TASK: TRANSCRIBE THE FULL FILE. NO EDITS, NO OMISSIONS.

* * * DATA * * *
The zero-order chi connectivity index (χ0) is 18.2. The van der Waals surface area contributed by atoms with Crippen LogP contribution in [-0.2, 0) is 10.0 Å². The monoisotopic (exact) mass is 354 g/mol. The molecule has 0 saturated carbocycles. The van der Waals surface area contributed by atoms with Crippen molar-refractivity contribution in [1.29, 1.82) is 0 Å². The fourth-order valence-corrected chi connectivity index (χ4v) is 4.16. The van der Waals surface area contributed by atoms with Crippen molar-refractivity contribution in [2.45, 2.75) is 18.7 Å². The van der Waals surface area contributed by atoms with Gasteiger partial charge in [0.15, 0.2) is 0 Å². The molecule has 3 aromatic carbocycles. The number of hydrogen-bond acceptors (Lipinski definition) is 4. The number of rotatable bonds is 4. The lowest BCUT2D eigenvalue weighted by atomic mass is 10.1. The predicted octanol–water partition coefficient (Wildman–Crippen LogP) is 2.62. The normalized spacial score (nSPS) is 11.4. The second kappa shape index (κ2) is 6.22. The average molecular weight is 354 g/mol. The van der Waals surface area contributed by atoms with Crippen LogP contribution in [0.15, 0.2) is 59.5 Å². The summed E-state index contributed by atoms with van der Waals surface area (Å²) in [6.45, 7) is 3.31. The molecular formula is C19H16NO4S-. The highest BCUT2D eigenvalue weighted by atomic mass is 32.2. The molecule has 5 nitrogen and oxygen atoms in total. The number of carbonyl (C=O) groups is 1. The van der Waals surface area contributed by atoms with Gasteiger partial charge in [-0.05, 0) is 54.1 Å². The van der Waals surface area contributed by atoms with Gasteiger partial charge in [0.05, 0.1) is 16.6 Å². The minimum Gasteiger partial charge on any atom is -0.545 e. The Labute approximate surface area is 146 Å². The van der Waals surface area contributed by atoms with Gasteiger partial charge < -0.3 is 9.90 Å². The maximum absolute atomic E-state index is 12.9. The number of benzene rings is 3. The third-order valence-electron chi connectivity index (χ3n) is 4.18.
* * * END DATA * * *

The zero-order chi connectivity index (χ0) is 18.2. The van der Waals surface area contributed by atoms with Crippen LogP contribution in [-0.2, 0) is 10.0 Å². The monoisotopic (exact) mass is 354 g/mol. The molecule has 0 saturated carbocycles. The van der Waals surface area contributed by atoms with Crippen molar-refractivity contribution in [1.29, 1.82) is 0 Å². The fourth-order valence-corrected chi connectivity index (χ4v) is 4.16. The van der Waals surface area contributed by atoms with Crippen molar-refractivity contribution in [2.45, 2.75) is 18.7 Å². The van der Waals surface area contributed by atoms with Gasteiger partial charge in [0.15, 0.2) is 0 Å². The molecule has 3 aromatic carbocycles. The number of hydrogen-bond acceptors (Lipinski definition) is 4. The number of rotatable bonds is 4. The lowest BCUT2D eigenvalue weighted by atomic mass is 10.1. The predicted octanol–water partition coefficient (Wildman–Crippen LogP) is 2.62. The normalized spacial score (nSPS) is 11.4. The second kappa shape index (κ2) is 6.22. The average molecular weight is 354 g/mol. The van der Waals surface area contributed by atoms with Crippen LogP contribution in [0.15, 0.2) is 59.5 Å². The summed E-state index contributed by atoms with van der Waals surface area (Å²) in [6.45, 7) is 3.31. The molecular formula is C19H16NO4S-. The highest BCUT2D eigenvalue weighted by atomic mass is 32.2. The molecule has 5 nitrogen and oxygen atoms in total. The number of carbonyl (C=O) groups is 1. The van der Waals surface area contributed by atoms with Gasteiger partial charge in [-0.05, 0) is 54.1 Å². The van der Waals surface area contributed by atoms with Gasteiger partial charge in [0.05, 0.1) is 16.6 Å². The minimum Gasteiger partial charge on any atom is -0.545 e. The Labute approximate surface area is 146 Å². The van der Waals surface area contributed by atoms with Gasteiger partial charge < -0.3 is 9.90 Å². The maximum absolute atomic E-state index is 12.9. The number of benzene rings is 3. The third-order valence-electron chi connectivity index (χ3n) is 4.18.